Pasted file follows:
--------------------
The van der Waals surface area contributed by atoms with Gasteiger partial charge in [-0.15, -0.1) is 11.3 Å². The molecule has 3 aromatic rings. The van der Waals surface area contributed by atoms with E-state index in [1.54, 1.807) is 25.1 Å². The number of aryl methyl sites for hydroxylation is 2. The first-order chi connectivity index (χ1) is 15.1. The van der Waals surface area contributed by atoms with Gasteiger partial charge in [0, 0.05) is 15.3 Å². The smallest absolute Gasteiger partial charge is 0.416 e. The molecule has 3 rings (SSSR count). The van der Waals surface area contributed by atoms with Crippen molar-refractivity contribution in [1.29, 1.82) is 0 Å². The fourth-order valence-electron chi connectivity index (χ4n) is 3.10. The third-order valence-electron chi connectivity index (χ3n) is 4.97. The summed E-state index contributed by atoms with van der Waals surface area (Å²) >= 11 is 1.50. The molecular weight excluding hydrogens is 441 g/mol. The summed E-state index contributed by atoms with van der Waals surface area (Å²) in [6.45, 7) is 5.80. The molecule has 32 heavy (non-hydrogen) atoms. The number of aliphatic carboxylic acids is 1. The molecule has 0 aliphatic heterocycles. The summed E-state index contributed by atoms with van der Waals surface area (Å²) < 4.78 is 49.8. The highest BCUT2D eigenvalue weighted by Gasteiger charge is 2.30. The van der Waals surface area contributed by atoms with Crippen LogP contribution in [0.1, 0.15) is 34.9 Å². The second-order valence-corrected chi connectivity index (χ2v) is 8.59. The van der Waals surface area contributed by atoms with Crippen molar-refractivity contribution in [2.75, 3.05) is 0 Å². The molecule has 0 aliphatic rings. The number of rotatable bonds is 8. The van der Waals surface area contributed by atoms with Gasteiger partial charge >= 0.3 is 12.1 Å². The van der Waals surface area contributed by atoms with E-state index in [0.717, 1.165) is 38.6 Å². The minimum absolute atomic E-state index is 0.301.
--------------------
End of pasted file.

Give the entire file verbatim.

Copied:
The van der Waals surface area contributed by atoms with Gasteiger partial charge in [-0.15, -0.1) is 11.3 Å². The molecule has 3 aromatic rings. The van der Waals surface area contributed by atoms with E-state index in [1.54, 1.807) is 25.1 Å². The number of aryl methyl sites for hydroxylation is 2. The first-order chi connectivity index (χ1) is 15.1. The van der Waals surface area contributed by atoms with Gasteiger partial charge in [0, 0.05) is 15.3 Å². The smallest absolute Gasteiger partial charge is 0.416 e. The molecule has 3 rings (SSSR count). The van der Waals surface area contributed by atoms with Crippen molar-refractivity contribution in [1.29, 1.82) is 0 Å². The fourth-order valence-electron chi connectivity index (χ4n) is 3.10. The third-order valence-electron chi connectivity index (χ3n) is 4.97. The summed E-state index contributed by atoms with van der Waals surface area (Å²) >= 11 is 1.50. The molecular weight excluding hydrogens is 441 g/mol. The summed E-state index contributed by atoms with van der Waals surface area (Å²) in [6.45, 7) is 5.80. The molecule has 32 heavy (non-hydrogen) atoms. The number of aliphatic carboxylic acids is 1. The molecule has 0 aliphatic heterocycles. The summed E-state index contributed by atoms with van der Waals surface area (Å²) < 4.78 is 49.8. The highest BCUT2D eigenvalue weighted by Gasteiger charge is 2.30. The van der Waals surface area contributed by atoms with Crippen LogP contribution in [0.1, 0.15) is 34.9 Å². The second-order valence-corrected chi connectivity index (χ2v) is 8.59. The van der Waals surface area contributed by atoms with Crippen molar-refractivity contribution in [2.75, 3.05) is 0 Å². The molecule has 0 aliphatic rings. The number of rotatable bonds is 8. The van der Waals surface area contributed by atoms with Gasteiger partial charge >= 0.3 is 12.1 Å². The van der Waals surface area contributed by atoms with E-state index in [0.717, 1.165) is 38.6 Å². The minimum absolute atomic E-state index is 0.301.